When Henry Hudson and his crew of the Half Moon sailed into the inlet of the old Spuyten Duyvil in 1609 he could have never imagined the massive bridge that would one day bear his name.
The 2,208-foot, steel-arch bridge is now a neighborhood icon, but at the turn of the last century it was merely a paper dream covered in statuary; a solid but impractical monument of concrete and stone.
A 1908 study in the Journal of Engineering and Contracting discussed the feasibility of the plan originally submitted by project engineer Leon S. Moisseiff. “The main span of the Henry Hudson Memorial Bridge is a reinforced concrete arch of 703 feet clear span. This span is nearly 2 ½ times as long as any masonry arch heretofore built; it is nearly twice as long as that of any masonry arch ever designed… In his report Mr. Moisseiff does not mention why steel was set aside in favor of reinforced concrete as the material from which to construct this bridge.”
And while the Journal engineers believed, at least theoretically, it possible to build the unprecedented concrete span, it was “entirely another question whether it was the best engineering to design the bridge as it has been designed and to use the material that has been chosen”.
One doesn’t need to read too closely between the lines to see the Journal authors hated the plan, but local reaction lacked all subtlety.
Protesters in Inwood and Riverdale denounced the projected two-million-dollar project and vowed to derail construction of the project slated for completion in 1909, the 300th anniversary of Henry Hudson’s fateful trip into the Spuyten Duyvil. Locals wanted the bridge to take a more easterly path thus sparing the unspoiled wilderness of the area.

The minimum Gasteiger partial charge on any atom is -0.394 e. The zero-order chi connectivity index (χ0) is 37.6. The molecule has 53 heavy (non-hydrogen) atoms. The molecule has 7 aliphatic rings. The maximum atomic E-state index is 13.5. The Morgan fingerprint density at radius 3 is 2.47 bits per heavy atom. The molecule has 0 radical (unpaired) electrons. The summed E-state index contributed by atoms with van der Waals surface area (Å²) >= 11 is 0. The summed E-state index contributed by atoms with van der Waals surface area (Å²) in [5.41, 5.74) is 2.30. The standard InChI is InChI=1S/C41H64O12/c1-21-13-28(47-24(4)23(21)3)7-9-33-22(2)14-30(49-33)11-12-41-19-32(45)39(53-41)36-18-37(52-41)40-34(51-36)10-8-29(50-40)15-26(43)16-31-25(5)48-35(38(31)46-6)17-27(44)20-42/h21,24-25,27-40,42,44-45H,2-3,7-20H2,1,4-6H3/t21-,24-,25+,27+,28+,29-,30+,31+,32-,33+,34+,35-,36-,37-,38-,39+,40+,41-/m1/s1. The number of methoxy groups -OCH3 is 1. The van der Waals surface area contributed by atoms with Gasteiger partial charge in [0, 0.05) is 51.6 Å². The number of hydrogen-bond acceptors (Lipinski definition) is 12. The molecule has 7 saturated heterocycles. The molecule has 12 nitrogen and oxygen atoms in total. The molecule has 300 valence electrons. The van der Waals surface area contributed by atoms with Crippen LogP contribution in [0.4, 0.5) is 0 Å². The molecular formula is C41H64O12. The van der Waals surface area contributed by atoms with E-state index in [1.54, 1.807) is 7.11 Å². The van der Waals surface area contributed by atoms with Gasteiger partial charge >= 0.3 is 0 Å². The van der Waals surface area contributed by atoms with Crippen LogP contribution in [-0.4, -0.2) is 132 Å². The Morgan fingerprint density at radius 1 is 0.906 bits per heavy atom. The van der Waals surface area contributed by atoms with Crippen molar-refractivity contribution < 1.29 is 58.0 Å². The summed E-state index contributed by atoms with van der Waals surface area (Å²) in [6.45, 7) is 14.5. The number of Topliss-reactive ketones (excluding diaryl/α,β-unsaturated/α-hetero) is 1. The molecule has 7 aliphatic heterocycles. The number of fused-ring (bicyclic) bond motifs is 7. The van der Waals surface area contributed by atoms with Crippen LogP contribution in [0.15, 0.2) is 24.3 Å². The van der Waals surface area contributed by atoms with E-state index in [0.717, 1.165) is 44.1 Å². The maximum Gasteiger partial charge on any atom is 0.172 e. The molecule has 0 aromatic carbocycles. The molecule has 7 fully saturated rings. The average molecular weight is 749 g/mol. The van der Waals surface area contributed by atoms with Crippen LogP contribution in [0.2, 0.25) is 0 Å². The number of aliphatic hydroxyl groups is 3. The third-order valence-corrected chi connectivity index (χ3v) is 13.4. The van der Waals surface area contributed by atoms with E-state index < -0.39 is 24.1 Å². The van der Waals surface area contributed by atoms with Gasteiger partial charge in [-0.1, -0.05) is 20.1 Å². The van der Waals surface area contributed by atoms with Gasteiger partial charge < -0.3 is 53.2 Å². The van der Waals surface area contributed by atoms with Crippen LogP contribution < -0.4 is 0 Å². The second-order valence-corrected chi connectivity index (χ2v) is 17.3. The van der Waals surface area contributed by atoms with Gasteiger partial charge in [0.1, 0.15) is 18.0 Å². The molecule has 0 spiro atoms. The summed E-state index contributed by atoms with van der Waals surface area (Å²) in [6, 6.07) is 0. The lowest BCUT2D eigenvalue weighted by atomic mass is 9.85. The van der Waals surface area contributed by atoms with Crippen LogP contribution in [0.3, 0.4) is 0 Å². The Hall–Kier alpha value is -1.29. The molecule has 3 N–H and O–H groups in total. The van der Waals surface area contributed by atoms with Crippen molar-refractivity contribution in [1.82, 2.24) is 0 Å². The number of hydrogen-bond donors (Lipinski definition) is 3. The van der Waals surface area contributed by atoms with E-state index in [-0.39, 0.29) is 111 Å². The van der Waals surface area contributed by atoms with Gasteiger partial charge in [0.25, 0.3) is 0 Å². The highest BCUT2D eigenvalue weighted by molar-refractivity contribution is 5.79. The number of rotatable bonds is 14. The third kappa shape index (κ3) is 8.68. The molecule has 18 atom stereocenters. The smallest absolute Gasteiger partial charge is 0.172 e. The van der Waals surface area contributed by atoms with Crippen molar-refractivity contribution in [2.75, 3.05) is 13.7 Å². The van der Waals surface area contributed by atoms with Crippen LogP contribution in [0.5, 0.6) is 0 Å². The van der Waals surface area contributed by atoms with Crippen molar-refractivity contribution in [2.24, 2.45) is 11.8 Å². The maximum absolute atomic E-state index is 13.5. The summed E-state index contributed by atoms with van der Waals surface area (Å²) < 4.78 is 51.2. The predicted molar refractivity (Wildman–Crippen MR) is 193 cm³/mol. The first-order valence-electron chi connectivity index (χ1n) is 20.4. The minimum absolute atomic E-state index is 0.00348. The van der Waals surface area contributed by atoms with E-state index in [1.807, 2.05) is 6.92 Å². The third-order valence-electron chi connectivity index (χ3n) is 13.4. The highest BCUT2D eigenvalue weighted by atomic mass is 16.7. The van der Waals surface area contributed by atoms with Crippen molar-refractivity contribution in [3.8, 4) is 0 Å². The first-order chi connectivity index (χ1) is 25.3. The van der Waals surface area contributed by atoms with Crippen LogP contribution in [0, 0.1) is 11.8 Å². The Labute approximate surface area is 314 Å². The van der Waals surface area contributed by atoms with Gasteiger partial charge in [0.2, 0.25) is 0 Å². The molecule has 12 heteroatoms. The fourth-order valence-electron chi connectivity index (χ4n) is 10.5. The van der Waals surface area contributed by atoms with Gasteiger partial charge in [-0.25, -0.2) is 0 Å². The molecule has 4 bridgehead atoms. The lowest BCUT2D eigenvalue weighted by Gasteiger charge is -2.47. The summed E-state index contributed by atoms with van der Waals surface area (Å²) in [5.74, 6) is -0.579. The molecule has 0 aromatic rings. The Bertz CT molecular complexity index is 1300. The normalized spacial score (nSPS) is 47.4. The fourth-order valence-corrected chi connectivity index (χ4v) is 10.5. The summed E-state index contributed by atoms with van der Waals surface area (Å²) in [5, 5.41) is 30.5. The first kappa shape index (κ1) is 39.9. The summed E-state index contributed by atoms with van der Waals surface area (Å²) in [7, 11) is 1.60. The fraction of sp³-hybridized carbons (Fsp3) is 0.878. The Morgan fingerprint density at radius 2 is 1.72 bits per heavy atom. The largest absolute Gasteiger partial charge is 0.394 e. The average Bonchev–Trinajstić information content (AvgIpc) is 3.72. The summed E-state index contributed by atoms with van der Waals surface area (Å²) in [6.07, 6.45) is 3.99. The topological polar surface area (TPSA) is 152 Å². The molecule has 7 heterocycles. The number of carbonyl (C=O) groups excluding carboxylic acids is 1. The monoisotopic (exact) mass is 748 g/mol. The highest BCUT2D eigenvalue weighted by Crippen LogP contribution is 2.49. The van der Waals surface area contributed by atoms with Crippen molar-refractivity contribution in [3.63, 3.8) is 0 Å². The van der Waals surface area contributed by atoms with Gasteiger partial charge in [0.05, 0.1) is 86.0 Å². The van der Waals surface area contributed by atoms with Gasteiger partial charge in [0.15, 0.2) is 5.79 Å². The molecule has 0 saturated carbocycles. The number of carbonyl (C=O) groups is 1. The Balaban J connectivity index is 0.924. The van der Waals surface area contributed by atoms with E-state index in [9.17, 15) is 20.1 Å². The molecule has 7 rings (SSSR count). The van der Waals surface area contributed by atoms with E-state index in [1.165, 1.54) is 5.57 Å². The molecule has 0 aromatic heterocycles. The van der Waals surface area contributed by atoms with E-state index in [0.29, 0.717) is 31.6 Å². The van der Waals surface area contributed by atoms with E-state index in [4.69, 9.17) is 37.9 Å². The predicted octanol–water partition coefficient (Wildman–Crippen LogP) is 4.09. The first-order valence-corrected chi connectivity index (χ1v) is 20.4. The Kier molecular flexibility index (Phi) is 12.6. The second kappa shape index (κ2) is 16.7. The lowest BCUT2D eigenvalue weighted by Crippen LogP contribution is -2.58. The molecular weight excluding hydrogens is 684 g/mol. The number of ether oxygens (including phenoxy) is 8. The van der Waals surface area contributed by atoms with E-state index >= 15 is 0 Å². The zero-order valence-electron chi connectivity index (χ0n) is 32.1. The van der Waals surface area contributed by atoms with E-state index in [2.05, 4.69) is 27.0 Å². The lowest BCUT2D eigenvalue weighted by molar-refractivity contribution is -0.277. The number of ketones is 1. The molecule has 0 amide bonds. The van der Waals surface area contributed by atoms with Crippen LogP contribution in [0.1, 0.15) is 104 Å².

But their argument, for the moment, was a moot point. While ground was broken and a column erected in 1909, the project, riddled with design flaws, was soon abandoned.
Then, in June of 1935, after years of planning and bickering, construction began. Concrete was replaced with steel and neighborhood resistance was voiced once again. Alan Fox, representing local landowners, offered the city ten acres of land as an alternative bridge site saying the Spuyten Duyvil would be “destroyed as a residential area”.
But project supervisor Robert Moses, who later gained fame and power as designer of all things urban, would hear none of it. Four hours after Fox’s offer, Moses inked the construction contracts initially estimated at ten million dollars. (Moses watched his budget like a hawk and amazingly completed construction nearly five million dollars under budget). The work would span a year and a half.
On December 12, 1936 opening ceremonies were held for new Hendrick Hudson Memorial Bridge. While big names and civic leaders like Mayor Fiorello LaGuardia and Parks Commissioner Robert Moses were on hand for the ribbon cutting, the event was largely overshadowed by the abdication of King Edward VIII. Edward’s speech was being broadcast live over the radio and the bridge, hopefully, was going nowhere.
That first day, 9,086 vehicles crossed the bridge; the toll: one thin dime. Now, some 120,000 vehicles cross the Henry Hudson on any given day.